Film Review: Atomic HomefrontA compelling, infuriating documentary about the nuclear-waste crisis taking place in North St. Louis County, Missouri.
A documentary about shameful institutional conduct and heroic individual activism, Atomic Homefront details the ongoing crisis taking place in North St. Louis County, Missouri, where everything—water, land and even air—is brimming with radioactivity. Focused on the past three years of this nightmare, director Rebecca Cammisa’s nonfiction film is a work destined to enrage, at least with regards to its depiction of the Environmental Protection Agency’s response—or lack thereof—to a disaster of its own making. Systemic failures don’t get much more bald-faced than the mess presented here, which is combatted by a community of citizen activists forced into action in order to save themselves, and their loved ones, from a cancer plague ravaging their neighborhoods.
At the center of Atomic Homefront is Dawn Chapman, a local mother of two who helped found Just Moms STL, a grassroots organization determined—like other similar groups—to raise awareness about the nuclear fallout occurring in North St. Louis suburban backyards, and to convince the EPA to do something about it. As Cammisa lays out amidst her various subjects’ horror stories, the origin of this wretched situation dates back to April 1942, when the Mallinckrodt Chemical Works began secretly processing Belgian Congo uranium for use in the U.S. government’s first atomic bombs. More than half a century later, the deadly fruits of that Manhattan Project labor are now impossible to ignore: polluted streams, soil and dwellings, as well as a cancer epidemic that, it appears, is caused by radioactive materials stored at the nearby West Lake Landfill.
The EPA classified that locale as a Superfund site (i.e., one of the country’s most contaminated areas) back in 1990. And it’s now also home to a Subsurface Smoldering Event (in other words, a giant underground fire) that’s fast approaching the landfill’s radioactive material—and if that happens, airborne toxicity could cause an outright natural disaster. Despite such a grave predicament, Dawn and her many colleagues find it nearly impossible to motivate the EPA to take the measures necessary to prevent catastrophe; instead, at community forums, they’re repeatedly advised to just go inside when the persistent stench becomes too bad, and to make evacuation or shelter-in-place plans in case the worst comes to pass. All the while, waste-management company Republic Services (which owns the landfill) claims that the fire isn’t spreading and, therefore, that no isolation barrier is necessary. And residents like teenager Jonas Borchert and 44-year-old Michelle Seger are left to suffer with inoperable diseases.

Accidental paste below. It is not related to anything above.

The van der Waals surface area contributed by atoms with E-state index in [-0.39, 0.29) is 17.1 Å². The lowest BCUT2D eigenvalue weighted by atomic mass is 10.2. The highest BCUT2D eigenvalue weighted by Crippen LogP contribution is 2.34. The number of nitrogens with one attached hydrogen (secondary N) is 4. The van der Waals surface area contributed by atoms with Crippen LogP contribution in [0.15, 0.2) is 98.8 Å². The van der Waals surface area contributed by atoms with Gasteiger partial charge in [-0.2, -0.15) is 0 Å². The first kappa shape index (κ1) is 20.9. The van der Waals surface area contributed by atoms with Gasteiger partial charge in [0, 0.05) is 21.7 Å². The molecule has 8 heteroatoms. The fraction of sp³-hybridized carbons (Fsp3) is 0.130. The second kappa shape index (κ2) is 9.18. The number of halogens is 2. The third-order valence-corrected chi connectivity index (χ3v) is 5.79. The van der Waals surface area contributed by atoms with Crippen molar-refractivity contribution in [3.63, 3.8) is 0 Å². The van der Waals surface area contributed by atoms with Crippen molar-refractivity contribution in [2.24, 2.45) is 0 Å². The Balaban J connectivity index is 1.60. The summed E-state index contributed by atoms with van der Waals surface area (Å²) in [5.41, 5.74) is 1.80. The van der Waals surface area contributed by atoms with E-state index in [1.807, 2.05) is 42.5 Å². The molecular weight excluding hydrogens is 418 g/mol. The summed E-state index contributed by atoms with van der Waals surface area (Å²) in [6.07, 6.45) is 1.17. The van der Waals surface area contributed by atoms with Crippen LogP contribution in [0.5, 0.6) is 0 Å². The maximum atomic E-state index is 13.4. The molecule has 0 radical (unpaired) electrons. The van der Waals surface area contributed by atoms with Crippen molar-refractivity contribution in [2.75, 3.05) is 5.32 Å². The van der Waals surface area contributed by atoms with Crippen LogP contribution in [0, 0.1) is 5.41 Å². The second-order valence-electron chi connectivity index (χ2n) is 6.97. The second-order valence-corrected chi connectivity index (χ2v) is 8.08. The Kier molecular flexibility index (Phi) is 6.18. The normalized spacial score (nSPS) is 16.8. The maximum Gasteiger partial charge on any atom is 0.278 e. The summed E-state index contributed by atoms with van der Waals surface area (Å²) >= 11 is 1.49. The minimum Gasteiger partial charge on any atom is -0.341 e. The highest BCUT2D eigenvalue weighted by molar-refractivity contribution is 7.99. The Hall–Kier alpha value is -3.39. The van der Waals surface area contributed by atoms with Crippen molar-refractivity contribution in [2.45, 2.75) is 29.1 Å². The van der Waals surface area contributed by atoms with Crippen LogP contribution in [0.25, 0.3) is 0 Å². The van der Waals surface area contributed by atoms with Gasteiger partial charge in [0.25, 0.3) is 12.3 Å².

Cammisa uses graphical maps to detail the spread of both the landfill’s subterranean conflagration and its radioactive material, and otherwise employs straightforward documentary aesthetics for Atomic Homefront’s many scenes of activist planning and meeting-hall confrontation. The result is an infuriating and heartbreaking snapshot of the way in which governmental bureaucracies—and the private corporations with whom they work—prioritize their own interests ahead of the public, even when, as in the case of Robbin and Mike Dailey, the insides of people’s homes turn out to be contaminated. And in the fight of Just Moms STL and their compatriots, the film also proves a moving portrait of the courage, and tenacity, of those St. Louis women and men fighting for their very lives.
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